Stack emission monitors are future-proof
Leading instrumentation company Quantitech is able to offer customers a revolutionary ‘future-proof’ gas analyser which can protect against any requirements to monitor new parameters in the future.
The FTIR Gasmet DX-4000 can monitor up to 300 different compounds of varying concentration and other gases can be added for future applications at little or no extra cost, creating a ‘future-proof’ instrument.
As an example of the instrument’s success, one of Europe’s largest carbon fibre manufacturers has recently acquired a third DX-4000 from Quantitech. The instruments operate in a dual capacity for SGL Group, in Inverness, providing data for compliance with emissions monitoring regulations in addition to continuous information on the efficiency of the company’s abatement system.
FTIR stands for Fourier Transform Infrared, the preferred method for infrared spectroscopy. An FTIR spectrometer obtains infrared spectra by first collecting an ‘interferogram’ of a sample signal with an interferometer, which measures all infrared frequencies simultaneously to produce a spectrum.
Sample identification is possible because chemical functional groups absorb light at specific frequencies. In addition, through calibration of the spectrometer, it is possible to determine the intensity of the absorption (relative to the component concentration).
The Gasmet™ FTIR gas analyser from Quantitech can measure any gas, with the exception of the following:
• Noble (or Inert) gases
• Homonuclear diatomic gases (e.g., N2, Cl2, H2, F2, etc)
• H2S (detection limit too high)
The majority of FTIR analysers are used for process control, exhaust monitoring, emissions monitoring, workplace/industrial hygiene monitoring and research.
As a multicomponent gas analyser, the Gasmet™ FTIR from Quantitech is ideal for customers that need to:
1) Analyse multiple components, or
2) Analyse hot/wet gas (e.g., hot humid applications for HCN, NH3 or HCl etc)
3) Analyse any gas in complicated gas mixtures
The Gasmet™ library of reference spectra consists of reference files of gas spectra measured to-date with different Gasmet™ gas analysers. The library contains hundreds of spectra and each reference spectrum contains both quantitative and qualitative information about the component.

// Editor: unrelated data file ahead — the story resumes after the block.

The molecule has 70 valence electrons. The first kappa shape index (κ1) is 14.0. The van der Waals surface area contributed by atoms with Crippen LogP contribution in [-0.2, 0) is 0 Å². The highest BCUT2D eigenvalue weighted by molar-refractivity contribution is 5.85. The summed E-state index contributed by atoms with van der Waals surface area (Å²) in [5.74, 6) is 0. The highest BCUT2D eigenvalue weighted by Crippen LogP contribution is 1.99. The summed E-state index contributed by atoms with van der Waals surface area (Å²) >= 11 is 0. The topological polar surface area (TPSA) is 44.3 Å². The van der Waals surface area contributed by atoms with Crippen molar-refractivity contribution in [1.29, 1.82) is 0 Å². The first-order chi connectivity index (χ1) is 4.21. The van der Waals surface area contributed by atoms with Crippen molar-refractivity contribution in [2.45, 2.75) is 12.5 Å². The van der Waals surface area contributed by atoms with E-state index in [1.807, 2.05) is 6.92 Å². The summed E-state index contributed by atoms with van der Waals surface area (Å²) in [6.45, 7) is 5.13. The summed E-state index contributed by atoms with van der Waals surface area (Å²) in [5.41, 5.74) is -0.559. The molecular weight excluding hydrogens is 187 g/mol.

High levels of accuracy and low levels of maintenance are achieved as a result of continuous calibration with a He-Ne laser, which provides a stable wavenumber scale. In addition, high spectral signal to noise ratio and high wavenumber precision are characteristic of the FTIR method. This yields high analytical sensitivity, accuracy and precision.
Quantitech’s Dominic Duggan says that in comparison with multiple analyser CEMS, the FTIR is “Extremely easy to operate”, adding “Zero point calibration with Nitrogen (background) just takes a few minutes and is required once a day. Under normal circumstances no other calibration is required which saves users a great deal of time, effort and money. However, water vapour calibration must be performed after every major maintenance operation and at least once per year.
“At Quantitech we are able to add measurement parameters to installed FTIR CEMS. This is because absorptivity is a physical constant specific to each gas, and the reference spectra (or calibrations) can be easily transferred from analyser to analyser.”
Paul Conroy, SGL Development Engineer, explained: “The DX-4000 is a perfect instrument for us because we need to simultaneously analyse a large number of components which are created during the carbon fibre manufacturing process. We are also easily able to add different gases in the future and modify the settings, which means that we don’t have to upgrade equipment or buy a new instrument.
We have also received excellent support and guidance from Quantitech since we had the first analyser installed two years ago.”
Summarising the benefits of FTIR over traditional techniques, Dominic Duggan says, "The Gasmet FTIR systems that we have installed in the UK record a full analytical spectrum for each measurement. This is important for three reasons; firstly, it enables the system to measure a wide variety of parameters with just one instrument; secondly, it enables us to analyse old spectra in order to measure new parameters (that we did not need at the time) and thirdly it is relatively simple to add new parameters which is why we call it future-proof."